Hi, my name is Moriah Densley, and I can’t write a story without music. Specifically, musician characters. I like to think the crucial moments of a story work better through the filter of music. It’s more comfortable than facing the possibility that my characters [me] hide behind the music.
I’m still getting used to the intimate, candid, vein-opening experience of writing. I’ve been using music to say what I mean for twenty years, so I suppose it makes sense that I also use it to express the more emotional themes in my books.
For example, Wilhelm Montegue from SONG FOR SOPHIA is a gentleman who would never take advantage of a damsel in distress, so instead of saying he cares for Sophia Duncombe, he plays it:
|He cursed under his breath and extricated himself from the sofa with irate movements. Sophia closed her eyes, her thoughts in a tangle. The piano bench creaked and Wilhelm’s glorious Schumann followed.
A melancholy serenade, which he tinkered with. A chord change here, a variation on the melody there. Four phrases later nothing of Schumann remained as Wilhelm spun his own musical creation, something darker. Complex.
He’d fallen into a trance, staring past the piano, his gaze far away while heartbreaking music flowed from his fingers. She should leave; when he composed it felt very private and she didn’t want to intrude. In a way she couldn’t bear hearing it.
Wilhelm created the musical embodiment of desire, and it struck her as utterly effective. She was moments away from an illogical outburst of tears when he finished. The bench creaked again, and the silence meant he waited for her to acknowledge him.
“Tell me you feel it, too.”
This friendly neighborhood music teacher could tell you all about mixing music and frustration. Really, I’m convinced beginning violin teachers earn their place on an especially quiet, fluffy cloud in heaven. (No harps.) On a good day, music is a cathartic outlet for venting emotions you can’t act out on. Violinist heroine Lyssa Logan in MIND TAMER has just lost everything, yet she has to go on stage and do her job:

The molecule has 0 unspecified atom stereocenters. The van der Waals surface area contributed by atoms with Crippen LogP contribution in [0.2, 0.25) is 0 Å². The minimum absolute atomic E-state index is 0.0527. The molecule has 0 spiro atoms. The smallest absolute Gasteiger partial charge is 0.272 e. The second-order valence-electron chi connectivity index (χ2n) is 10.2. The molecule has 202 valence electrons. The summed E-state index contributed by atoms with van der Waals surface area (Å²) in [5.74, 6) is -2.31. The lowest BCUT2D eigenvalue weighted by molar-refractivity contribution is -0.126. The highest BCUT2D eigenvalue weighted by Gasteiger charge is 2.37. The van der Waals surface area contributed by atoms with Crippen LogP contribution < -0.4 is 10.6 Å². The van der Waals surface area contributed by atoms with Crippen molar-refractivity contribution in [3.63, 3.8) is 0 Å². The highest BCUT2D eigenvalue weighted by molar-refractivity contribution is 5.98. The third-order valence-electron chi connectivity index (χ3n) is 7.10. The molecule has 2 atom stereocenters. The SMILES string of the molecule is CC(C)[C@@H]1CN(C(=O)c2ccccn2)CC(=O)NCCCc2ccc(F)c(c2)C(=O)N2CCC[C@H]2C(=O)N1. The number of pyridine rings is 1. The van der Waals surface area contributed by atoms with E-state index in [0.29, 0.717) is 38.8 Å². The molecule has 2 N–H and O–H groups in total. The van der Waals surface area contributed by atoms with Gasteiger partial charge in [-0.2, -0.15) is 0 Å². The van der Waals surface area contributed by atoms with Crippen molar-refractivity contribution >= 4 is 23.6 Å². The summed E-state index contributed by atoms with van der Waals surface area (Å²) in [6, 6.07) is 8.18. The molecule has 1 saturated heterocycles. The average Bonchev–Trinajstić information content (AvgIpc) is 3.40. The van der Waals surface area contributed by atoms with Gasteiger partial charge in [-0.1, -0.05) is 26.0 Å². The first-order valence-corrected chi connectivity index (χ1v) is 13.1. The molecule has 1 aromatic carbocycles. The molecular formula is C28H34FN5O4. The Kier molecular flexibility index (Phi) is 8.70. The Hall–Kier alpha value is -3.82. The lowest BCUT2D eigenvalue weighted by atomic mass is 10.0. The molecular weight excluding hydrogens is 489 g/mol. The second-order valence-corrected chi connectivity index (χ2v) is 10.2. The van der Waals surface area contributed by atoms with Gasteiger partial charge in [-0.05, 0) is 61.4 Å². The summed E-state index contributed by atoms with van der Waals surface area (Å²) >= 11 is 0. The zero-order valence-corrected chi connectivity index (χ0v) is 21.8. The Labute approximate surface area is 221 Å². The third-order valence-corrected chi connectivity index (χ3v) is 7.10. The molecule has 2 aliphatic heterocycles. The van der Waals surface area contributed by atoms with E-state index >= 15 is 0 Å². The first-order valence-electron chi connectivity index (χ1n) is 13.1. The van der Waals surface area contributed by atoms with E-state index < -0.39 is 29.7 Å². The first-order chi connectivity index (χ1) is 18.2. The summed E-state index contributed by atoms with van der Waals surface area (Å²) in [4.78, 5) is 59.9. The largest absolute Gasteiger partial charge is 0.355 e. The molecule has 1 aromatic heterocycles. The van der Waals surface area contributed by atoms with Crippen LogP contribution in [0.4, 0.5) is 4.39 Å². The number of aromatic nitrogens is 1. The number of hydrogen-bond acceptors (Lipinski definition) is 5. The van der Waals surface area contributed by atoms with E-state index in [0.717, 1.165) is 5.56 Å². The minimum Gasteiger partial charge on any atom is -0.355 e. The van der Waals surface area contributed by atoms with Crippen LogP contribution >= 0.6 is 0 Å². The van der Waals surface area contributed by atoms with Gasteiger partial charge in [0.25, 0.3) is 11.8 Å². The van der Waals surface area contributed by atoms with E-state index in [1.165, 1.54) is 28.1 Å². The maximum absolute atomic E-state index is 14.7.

|Lyssa tried not to break her violin during the stormy Brahms sonata. She kept a lid on her emotions despite the eruption threatening to blow, until the last movement of the Messiaen, The End of Time.
Its reflective, luxurious passages on diaphanous seventh-octave notes rejoiced, soaring upward, and never came down. The joy in those unfettered tones angered her, and Lyssa was powerless to control the silent tears marching down her cheeks.
No excuse for her ugly treatment of the music: She exaggerated the dissonant tones, and instead of making them a musical hum of satisfaction in the phrase, she made them disconcerting points of irony. Her tone was too intense, too complex to give the audience the rest she knew their ears were seeking.
Perhaps the most powerful function of music is how it focuses and heightens emotion, especially when reliving a memory. Hearing the right music can take you back, summoning visuals, smells, and feelings you thought you’d forgotten. Sometimes Cassiopeia Noyon from THE VALKYRIE’S GUARDIAN forgets why she puts up with stubborn, overprotective Jack MacGunn, but all it takes is hearing his music, and she recalls her earliest memory of him: